Naronic (1892-1893)

Mark Baber

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Earlier today, mention was made in another thread of Naronic. Somewhat surprisingly, there seems not to have been any significant prior mention of her here, so to fill that gap, here are the highlights of her short history:

26 May 1892: Livestock carrier Naronic (yard number 251) is launched at
Harland & Wolff, Belfast. (Sources: Moss and Hume's Shipbuilders to the
World; Bonsor's North Atlantic Seaway.)

15 July 1892: Naronic leaves Liverpool at 3 p.m., on her maiden voyage
to New York. Under Capt. Thompson's command, and carrying cargo but no
passengers, she will arrive in New York on 24 July. (Sources: The
New-York Times, 16 and 25 July 1892; Anderson's White Star; Bonsor's
North Atlantic Seaway.)

11 February 1893: Cattle carrier Naronic leaves Liverpool on her 7th
round-trip to New York, with 74 people aboard, including 14 cattlemen.
After putting off her pilot, William Davis, at Port Lynas, she is never
seen again. Continued 4 March. (Sources: The New-York Times, 2, 3, 4, 7,
8, 9, 10, 13, 18 19 and 21 March 1893; Oldham's The Ismay Line;
Anderson's White Star.)

4 March 1893: Two of Naronic's lifeboats, both empty, are spotted by the
British steamer Coventry, drifting in the Atlantic. These are the only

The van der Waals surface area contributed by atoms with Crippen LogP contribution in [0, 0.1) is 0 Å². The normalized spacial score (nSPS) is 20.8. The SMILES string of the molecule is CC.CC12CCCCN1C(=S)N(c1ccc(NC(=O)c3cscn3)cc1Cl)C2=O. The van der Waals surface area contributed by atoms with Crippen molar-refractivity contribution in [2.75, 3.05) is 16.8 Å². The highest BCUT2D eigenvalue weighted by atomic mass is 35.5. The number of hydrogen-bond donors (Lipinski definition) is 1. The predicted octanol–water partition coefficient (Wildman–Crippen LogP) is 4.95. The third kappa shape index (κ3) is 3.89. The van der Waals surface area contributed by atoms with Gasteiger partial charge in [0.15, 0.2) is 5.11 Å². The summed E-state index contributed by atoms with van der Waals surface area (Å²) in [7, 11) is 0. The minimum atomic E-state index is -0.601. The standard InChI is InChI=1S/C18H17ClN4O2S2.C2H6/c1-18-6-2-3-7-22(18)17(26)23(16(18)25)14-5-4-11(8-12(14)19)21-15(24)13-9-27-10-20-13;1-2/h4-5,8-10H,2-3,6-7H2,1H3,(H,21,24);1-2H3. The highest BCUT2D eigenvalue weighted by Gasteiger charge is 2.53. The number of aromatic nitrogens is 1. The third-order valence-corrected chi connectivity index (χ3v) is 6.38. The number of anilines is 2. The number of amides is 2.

verified traces of the ship that are ever found. (Sources: The New-York
Times, 21 March 1893; Oldham's The Ismay Line; Anderson's White Star.)
 

Mark Baber

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The Times, 27 May 1892

IRELAND
---
BELFAST, MAY 26
---
***
To-day there was launched from the shipbuilding yard of Messrs. Harland
and Wolff another addition to the well-known fleet of the White Star
Line, in the large cargo steamer Naronic, specially designed for the
Trans-Atlantic freight service. Her dimensions are---length, 470ft.;
breadth, 53ft.; and depth of hold, 35ft. 6in., with a gross registered
tonnage of about 6,000, which constitutes her the largest cargo steamer
afloat. She will be fitted with two sets of triple expansion engines,
driving twin screws, thus reducing to a minimum the chances of breakdown
and consequent delays in arrival. Like her sister ship the Bovic, which
will be launched towards the end of June, she will be replete with all
the most approved equipment for the comfort and safe carriage of horses
(amidships), cattle, fresh meat, fruit, and general merchandise. The
Naronic and Bovic will, as soon as completed, take up regular sailings
in the freight service of the White Star Line between Liverpool and New
York, and a regular sailing form Liverpool every Friday and New York every
Tuesday will be arranged.

-30-
 

John Hemmert

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I've been studying Naronic for some time now. I was curious. Do you know when she made it to Boston? All in all, she made 6 full voyages to and from America. I know her maiden voyage, and at least 2 others were to New York.
 

Mark Baber